We must remind ourselves again that history as usually written (peccavimus) is quite different from history as usually lived: the historian records the exceptional because it is interesting–because it is exceptional. If all those individuals who had no Boswell had found their numerically proportionate place in the pages of historians we should have a duller but juster view of the past and of man. Behind the red facade of war and politics, misfortune and poverty, adultery and divorce, murder and suicide, were millions of orderly homes, devoted marriages, men and women kindly and affectionate, troubled and happy with children. Even in recorded history we find so many instances of goodness, even of nobility, that we can forgive, though not forget, the sins. The gifts of charity have almost equaled the cruelties of battlefields and jails. How many times, even in our sketchy narratives, we have seen men helping one another–Farinelli providing for the children of Domenico Scarlatti, divers people succoring young Haydn, Conte Litta paying for Johann Christian Bach’s studies at Bologna, Joseph Black advancing money repeatedly to James Watt, Puchberg patiently lending and lending to Mozart. Who will dare to write a history of human goodness?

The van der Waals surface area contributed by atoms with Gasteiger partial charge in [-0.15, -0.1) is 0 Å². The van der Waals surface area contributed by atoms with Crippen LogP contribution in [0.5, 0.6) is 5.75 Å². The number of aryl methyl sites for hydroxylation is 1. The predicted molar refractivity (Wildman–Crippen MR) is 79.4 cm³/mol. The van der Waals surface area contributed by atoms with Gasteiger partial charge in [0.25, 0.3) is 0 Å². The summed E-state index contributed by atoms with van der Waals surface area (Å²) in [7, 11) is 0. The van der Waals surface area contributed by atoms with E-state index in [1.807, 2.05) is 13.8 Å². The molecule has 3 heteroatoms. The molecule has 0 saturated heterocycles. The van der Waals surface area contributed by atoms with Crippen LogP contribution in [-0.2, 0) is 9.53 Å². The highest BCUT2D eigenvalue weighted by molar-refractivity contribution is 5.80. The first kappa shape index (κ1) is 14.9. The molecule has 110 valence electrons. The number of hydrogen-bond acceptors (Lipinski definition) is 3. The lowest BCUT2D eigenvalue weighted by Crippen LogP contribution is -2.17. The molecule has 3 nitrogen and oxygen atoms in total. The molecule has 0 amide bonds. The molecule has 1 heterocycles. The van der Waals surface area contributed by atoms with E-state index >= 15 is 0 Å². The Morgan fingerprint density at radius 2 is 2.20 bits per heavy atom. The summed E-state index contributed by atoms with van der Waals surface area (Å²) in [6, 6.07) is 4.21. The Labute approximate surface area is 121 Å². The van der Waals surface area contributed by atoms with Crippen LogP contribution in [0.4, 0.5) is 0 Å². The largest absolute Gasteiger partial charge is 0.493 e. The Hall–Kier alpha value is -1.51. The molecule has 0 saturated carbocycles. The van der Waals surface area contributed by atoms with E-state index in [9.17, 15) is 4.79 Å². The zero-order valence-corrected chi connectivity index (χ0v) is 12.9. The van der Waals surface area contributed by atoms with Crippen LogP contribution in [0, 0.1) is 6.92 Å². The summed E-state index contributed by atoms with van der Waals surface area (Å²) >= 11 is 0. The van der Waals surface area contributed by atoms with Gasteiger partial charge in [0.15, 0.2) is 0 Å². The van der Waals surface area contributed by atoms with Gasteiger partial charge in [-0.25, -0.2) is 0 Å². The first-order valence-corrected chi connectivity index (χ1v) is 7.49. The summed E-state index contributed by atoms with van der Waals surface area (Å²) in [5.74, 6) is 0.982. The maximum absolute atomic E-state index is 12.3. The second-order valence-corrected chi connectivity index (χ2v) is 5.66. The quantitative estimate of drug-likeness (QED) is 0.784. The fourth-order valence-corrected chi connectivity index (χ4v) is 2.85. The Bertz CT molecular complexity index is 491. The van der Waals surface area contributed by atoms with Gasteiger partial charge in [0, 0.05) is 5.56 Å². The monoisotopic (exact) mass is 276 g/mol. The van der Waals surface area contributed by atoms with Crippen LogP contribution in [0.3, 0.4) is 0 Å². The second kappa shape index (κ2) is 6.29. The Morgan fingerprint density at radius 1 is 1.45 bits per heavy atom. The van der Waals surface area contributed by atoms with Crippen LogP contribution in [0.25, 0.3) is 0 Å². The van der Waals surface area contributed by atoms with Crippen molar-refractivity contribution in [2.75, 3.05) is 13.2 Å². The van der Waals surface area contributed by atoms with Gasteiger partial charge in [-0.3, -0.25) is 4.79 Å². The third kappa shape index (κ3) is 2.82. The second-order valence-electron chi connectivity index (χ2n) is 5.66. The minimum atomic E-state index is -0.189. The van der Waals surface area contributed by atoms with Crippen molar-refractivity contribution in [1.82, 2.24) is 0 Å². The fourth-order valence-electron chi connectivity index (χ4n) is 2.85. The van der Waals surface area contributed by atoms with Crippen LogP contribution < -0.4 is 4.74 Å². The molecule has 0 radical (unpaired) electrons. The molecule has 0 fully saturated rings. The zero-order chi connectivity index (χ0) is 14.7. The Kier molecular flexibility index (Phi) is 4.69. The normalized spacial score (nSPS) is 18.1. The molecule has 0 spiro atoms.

– Will Durant and Ariel Durant, The Lessons of History (1968)

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